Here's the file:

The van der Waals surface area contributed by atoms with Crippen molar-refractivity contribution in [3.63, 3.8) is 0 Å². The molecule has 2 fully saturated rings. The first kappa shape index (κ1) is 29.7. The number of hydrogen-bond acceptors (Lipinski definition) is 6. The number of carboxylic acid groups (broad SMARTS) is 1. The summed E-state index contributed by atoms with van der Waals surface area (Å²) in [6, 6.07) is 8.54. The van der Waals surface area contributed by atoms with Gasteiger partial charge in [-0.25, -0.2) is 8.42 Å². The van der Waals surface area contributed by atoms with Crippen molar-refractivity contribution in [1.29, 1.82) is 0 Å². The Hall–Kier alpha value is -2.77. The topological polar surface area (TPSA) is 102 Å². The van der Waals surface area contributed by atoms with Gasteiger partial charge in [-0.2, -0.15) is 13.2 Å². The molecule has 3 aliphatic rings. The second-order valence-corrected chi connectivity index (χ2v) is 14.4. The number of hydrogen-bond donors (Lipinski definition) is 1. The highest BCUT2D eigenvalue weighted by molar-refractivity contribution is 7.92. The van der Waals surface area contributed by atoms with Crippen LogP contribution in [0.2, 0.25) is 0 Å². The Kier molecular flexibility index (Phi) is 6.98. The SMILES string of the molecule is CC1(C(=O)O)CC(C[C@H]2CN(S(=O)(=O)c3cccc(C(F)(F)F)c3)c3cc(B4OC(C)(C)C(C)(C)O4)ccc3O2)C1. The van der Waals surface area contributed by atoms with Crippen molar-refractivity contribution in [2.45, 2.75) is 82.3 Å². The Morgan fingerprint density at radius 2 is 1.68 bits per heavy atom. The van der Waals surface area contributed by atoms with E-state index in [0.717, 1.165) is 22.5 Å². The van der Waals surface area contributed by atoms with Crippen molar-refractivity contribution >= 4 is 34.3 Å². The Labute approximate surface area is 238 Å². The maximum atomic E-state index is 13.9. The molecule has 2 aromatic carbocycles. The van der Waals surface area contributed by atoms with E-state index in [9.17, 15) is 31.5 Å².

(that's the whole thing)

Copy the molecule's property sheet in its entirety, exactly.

The van der Waals surface area contributed by atoms with Crippen molar-refractivity contribution in [3.63, 3.8) is 0 Å². The molecule has 2 fully saturated rings. The first kappa shape index (κ1) is 29.7. The number of hydrogen-bond acceptors (Lipinski definition) is 6. The number of carboxylic acid groups (broad SMARTS) is 1. The summed E-state index contributed by atoms with van der Waals surface area (Å²) in [6, 6.07) is 8.54. The van der Waals surface area contributed by atoms with Gasteiger partial charge in [-0.25, -0.2) is 8.42 Å². The van der Waals surface area contributed by atoms with Crippen molar-refractivity contribution in [1.29, 1.82) is 0 Å². The Hall–Kier alpha value is -2.77. The topological polar surface area (TPSA) is 102 Å². The van der Waals surface area contributed by atoms with Gasteiger partial charge in [-0.2, -0.15) is 13.2 Å². The molecule has 3 aliphatic rings. The second-order valence-corrected chi connectivity index (χ2v) is 14.4. The number of hydrogen-bond donors (Lipinski definition) is 1. The highest BCUT2D eigenvalue weighted by molar-refractivity contribution is 7.92. The van der Waals surface area contributed by atoms with Crippen LogP contribution in [0.2, 0.25) is 0 Å². The Kier molecular flexibility index (Phi) is 6.98. The SMILES string of the molecule is CC1(C(=O)O)CC(C[C@H]2CN(S(=O)(=O)c3cccc(C(F)(F)F)c3)c3cc(B4OC(C)(C)C(C)(C)O4)ccc3O2)C1. The van der Waals surface area contributed by atoms with Crippen molar-refractivity contribution in [2.45, 2.75) is 82.3 Å². The Morgan fingerprint density at radius 2 is 1.68 bits per heavy atom. The van der Waals surface area contributed by atoms with E-state index in [0.717, 1.165) is 22.5 Å². The van der Waals surface area contributed by atoms with Crippen molar-refractivity contribution >= 4 is 34.3 Å². The Labute approximate surface area is 238 Å². The maximum atomic E-state index is 13.9. The molecule has 2 aromatic carbocycles. The van der Waals surface area contributed by atoms with E-state index in [9.17, 15) is 31.5 Å².